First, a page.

Scandinavians have long used clever lighting at home to lift the gloom of dark winters and grey days and in the late 1970s, the Swedes were the first to make daytime running lights (DRLs) compulsory on their cars. Other European nations followed, and from February 2011 all new cars sold in the EU will have DRLs with light-emitting diodes (LEDs).
Quoting research from countries where DRLs are already compulsory, the European Commission (EC) says that they could reduce fatal accidents across the EU by 3-5%, simply by making vehicles more visible to other road users.
That research is supported by the USA's IIHS (Insurance Institute for Highway Safety), which claims that certain types of daytime accidents can be slashed left-turn crashes went down by an astonishing 37% in Denmark (where people drive on the right) in the first 15 months of mandatory DRLs, for example.
'This will make a positive contribution to our goal of reducing fatalities on European roads,' said the EC's vice president, Gunter Verheugen, 'while being more fuel-efficient than existing lights.'
Light it up
With old-style halogen bulbs, DRLs increased a car's fuel consumption by up to 1%. Yet modern LEDs consume far less energy: Audi, the first to market an all-LED front lighting system with its R8, claims its LEDs are four times more energy-efficient than comparable halogen bulbs and that 'by 2018, LED technology should be about eight times more efficient'.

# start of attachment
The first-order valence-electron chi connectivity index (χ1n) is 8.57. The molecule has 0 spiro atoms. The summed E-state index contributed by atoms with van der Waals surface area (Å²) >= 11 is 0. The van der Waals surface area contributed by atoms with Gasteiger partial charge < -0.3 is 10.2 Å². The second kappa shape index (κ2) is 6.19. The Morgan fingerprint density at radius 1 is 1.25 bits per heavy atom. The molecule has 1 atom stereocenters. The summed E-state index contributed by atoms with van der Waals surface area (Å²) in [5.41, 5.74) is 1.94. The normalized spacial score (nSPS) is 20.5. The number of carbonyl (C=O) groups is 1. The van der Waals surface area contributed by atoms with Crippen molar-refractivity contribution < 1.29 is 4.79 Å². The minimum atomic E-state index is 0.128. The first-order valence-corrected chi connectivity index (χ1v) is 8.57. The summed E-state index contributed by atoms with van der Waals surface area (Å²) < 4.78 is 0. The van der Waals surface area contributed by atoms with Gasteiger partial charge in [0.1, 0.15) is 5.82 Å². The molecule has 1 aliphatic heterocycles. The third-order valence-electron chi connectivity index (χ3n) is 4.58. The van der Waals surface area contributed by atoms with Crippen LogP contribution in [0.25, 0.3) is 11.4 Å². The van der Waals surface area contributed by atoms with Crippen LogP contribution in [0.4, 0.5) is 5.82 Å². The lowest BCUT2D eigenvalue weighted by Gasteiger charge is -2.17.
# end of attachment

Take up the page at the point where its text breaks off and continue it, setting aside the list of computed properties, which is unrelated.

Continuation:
Developed to last the life of the car, LEDs also consume less energy than xenon bulbs, and are less likely to dazzle oncoming drivers. It's easier to integrate LEDs with adaptive lighting, automatic dipping and variable-light distribution technology, and ultimately they'll be used more widely for entire headlamp systems.
Daytime running lights could make the UK's roads safer, says journalist Farah Alkhalisi**Car confusion?**
It seems like an irrefutable decision, then: light up in the daytime, save lives. The thing is, it may benefit only car occupants. Bikers are particularly worried: 'It's a backwards step for safety,' said Colin Overland, editor of Ride magazine, which has campaigned on the issue. 'When every road user has their lights on, motorbikes are less likely to catch a driver's eye, especially when changing lanes or filtering. It's legislation drawn up entirely with cars in mind.'
The Royal Society for the Prevention of Accidents (RoSPA) is wary, too: 'Our concerns mainly surround the risks to motorcyclists,' said a spokesman, 'as well as pedestrians and cyclists whose conspicuousness may suffer alongside a car using DRLs. We'd like to see research specifically in this country.'
Car designers aren't complaining, though the use of LEDs frees them from the constraints of conventional headlamp design. Neither are headlight suppliers' marketing departments complaining: we all instantly recognise BMW's 'corona rings', and its latest horizontal rows of LED DRLs are equally distinctive. Wanting to ape these distinct designs, every boy racer will want to fit a strip then LEDs won't be exclusive. Never mind: fibre-optic lighting, as seen in many recent concept cars, is nearly ready for the road.
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